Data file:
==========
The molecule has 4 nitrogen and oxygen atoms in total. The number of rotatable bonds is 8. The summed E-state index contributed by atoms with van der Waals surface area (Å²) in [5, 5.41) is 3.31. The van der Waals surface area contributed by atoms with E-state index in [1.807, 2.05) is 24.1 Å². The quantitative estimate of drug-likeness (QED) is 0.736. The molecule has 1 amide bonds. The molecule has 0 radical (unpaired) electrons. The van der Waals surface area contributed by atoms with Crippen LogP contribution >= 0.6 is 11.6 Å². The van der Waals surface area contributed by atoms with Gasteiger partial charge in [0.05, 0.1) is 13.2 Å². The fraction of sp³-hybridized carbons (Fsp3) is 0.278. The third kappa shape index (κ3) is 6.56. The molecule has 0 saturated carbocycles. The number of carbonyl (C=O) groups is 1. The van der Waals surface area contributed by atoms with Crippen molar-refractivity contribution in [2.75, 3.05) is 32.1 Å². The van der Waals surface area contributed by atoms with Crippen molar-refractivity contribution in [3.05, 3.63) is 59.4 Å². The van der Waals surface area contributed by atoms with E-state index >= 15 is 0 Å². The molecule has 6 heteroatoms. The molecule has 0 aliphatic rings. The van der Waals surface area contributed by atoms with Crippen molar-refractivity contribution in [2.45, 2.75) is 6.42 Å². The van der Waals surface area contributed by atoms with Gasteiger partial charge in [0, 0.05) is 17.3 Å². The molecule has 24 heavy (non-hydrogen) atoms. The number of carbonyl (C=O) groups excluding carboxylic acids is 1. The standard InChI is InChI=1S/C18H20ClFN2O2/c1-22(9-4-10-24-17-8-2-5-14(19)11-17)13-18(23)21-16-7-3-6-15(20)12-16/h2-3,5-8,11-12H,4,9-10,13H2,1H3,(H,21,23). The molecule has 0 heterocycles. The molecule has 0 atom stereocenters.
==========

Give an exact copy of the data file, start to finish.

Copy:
The molecule has 4 nitrogen and oxygen atoms in total. The number of rotatable bonds is 8. The summed E-state index contributed by atoms with van der Waals surface area (Å²) in [5, 5.41) is 3.31. The van der Waals surface area contributed by atoms with E-state index in [1.807, 2.05) is 24.1 Å². The quantitative estimate of drug-likeness (QED) is 0.736. The molecule has 1 amide bonds. The molecule has 0 radical (unpaired) electrons. The van der Waals surface area contributed by atoms with Crippen LogP contribution >= 0.6 is 11.6 Å². The van der Waals surface area contributed by atoms with Gasteiger partial charge in [0.05, 0.1) is 13.2 Å². The fraction of sp³-hybridized carbons (Fsp3) is 0.278. The third kappa shape index (κ3) is 6.56. The molecule has 0 saturated carbocycles. The number of carbonyl (C=O) groups is 1. The van der Waals surface area contributed by atoms with Crippen molar-refractivity contribution in [2.75, 3.05) is 32.1 Å². The van der Waals surface area contributed by atoms with Crippen molar-refractivity contribution in [3.05, 3.63) is 59.4 Å². The van der Waals surface area contributed by atoms with E-state index >= 15 is 0 Å². The molecule has 6 heteroatoms. The molecule has 0 aliphatic rings. The van der Waals surface area contributed by atoms with Crippen molar-refractivity contribution in [2.45, 2.75) is 6.42 Å². The van der Waals surface area contributed by atoms with Gasteiger partial charge in [0, 0.05) is 17.3 Å². The molecule has 24 heavy (non-hydrogen) atoms. The number of carbonyl (C=O) groups excluding carboxylic acids is 1. The standard InChI is InChI=1S/C18H20ClFN2O2/c1-22(9-4-10-24-17-8-2-5-14(19)11-17)13-18(23)21-16-7-3-6-15(20)12-16/h2-3,5-8,11-12H,4,9-10,13H2,1H3,(H,21,23). The molecule has 0 heterocycles. The molecule has 0 atom stereocenters.